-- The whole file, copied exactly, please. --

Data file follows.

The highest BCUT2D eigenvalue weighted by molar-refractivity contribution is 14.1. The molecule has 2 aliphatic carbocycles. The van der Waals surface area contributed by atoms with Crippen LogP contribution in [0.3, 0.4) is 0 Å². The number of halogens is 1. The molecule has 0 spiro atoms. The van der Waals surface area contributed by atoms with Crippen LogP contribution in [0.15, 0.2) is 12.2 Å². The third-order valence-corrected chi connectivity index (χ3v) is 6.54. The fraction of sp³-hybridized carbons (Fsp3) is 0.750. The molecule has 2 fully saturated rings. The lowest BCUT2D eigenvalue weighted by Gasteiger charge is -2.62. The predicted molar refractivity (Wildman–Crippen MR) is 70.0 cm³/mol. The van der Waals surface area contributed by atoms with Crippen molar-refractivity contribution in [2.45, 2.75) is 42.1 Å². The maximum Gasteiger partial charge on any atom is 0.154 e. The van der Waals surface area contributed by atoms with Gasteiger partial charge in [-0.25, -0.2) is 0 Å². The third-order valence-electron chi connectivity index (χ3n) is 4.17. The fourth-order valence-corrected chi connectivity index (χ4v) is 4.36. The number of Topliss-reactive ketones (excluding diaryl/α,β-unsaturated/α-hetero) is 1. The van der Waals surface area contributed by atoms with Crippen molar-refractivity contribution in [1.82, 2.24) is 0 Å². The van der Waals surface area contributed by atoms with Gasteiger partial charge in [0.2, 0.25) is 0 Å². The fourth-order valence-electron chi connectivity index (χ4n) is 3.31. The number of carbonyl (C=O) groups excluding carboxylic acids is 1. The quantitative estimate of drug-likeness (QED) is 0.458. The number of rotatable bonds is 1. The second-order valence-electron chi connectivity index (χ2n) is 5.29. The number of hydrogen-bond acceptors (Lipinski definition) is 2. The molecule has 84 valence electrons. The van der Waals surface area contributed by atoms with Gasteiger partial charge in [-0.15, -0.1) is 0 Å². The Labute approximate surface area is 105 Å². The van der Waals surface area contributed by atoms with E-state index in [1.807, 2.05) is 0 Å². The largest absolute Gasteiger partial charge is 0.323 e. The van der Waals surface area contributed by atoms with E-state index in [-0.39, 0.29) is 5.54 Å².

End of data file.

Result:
The highest BCUT2D eigenvalue weighted by molar-refractivity contribution is 14.1. The molecule has 2 aliphatic carbocycles. The van der Waals surface area contributed by atoms with Crippen LogP contribution in [0.3, 0.4) is 0 Å². The number of halogens is 1. The molecule has 0 spiro atoms. The van der Waals surface area contributed by atoms with Crippen LogP contribution in [0.15, 0.2) is 12.2 Å². The third-order valence-corrected chi connectivity index (χ3v) is 6.54. The fraction of sp³-hybridized carbons (Fsp3) is 0.750. The molecule has 2 fully saturated rings. The lowest BCUT2D eigenvalue weighted by Gasteiger charge is -2.62. The predicted molar refractivity (Wildman–Crippen MR) is 70.0 cm³/mol. The van der Waals surface area contributed by atoms with Crippen molar-refractivity contribution in [2.45, 2.75) is 42.1 Å². The maximum Gasteiger partial charge on any atom is 0.154 e. The van der Waals surface area contributed by atoms with Gasteiger partial charge in [-0.25, -0.2) is 0 Å². The third-order valence-electron chi connectivity index (χ3n) is 4.17. The fourth-order valence-corrected chi connectivity index (χ4v) is 4.36. The number of Topliss-reactive ketones (excluding diaryl/α,β-unsaturated/α-hetero) is 1. The van der Waals surface area contributed by atoms with Crippen molar-refractivity contribution in [1.82, 2.24) is 0 Å². The van der Waals surface area contributed by atoms with Gasteiger partial charge in [0.2, 0.25) is 0 Å². The fourth-order valence-electron chi connectivity index (χ4n) is 3.31. The number of carbonyl (C=O) groups excluding carboxylic acids is 1. The quantitative estimate of drug-likeness (QED) is 0.458. The number of rotatable bonds is 1. The second-order valence-electron chi connectivity index (χ2n) is 5.29. The number of hydrogen-bond acceptors (Lipinski definition) is 2. The molecule has 84 valence electrons. The van der Waals surface area contributed by atoms with Gasteiger partial charge in [-0.15, -0.1) is 0 Å². The Labute approximate surface area is 105 Å². The van der Waals surface area contributed by atoms with E-state index in [1.807, 2.05) is 0 Å². The largest absolute Gasteiger partial charge is 0.323 e. The van der Waals surface area contributed by atoms with E-state index in [-0.39, 0.29) is 5.54 Å².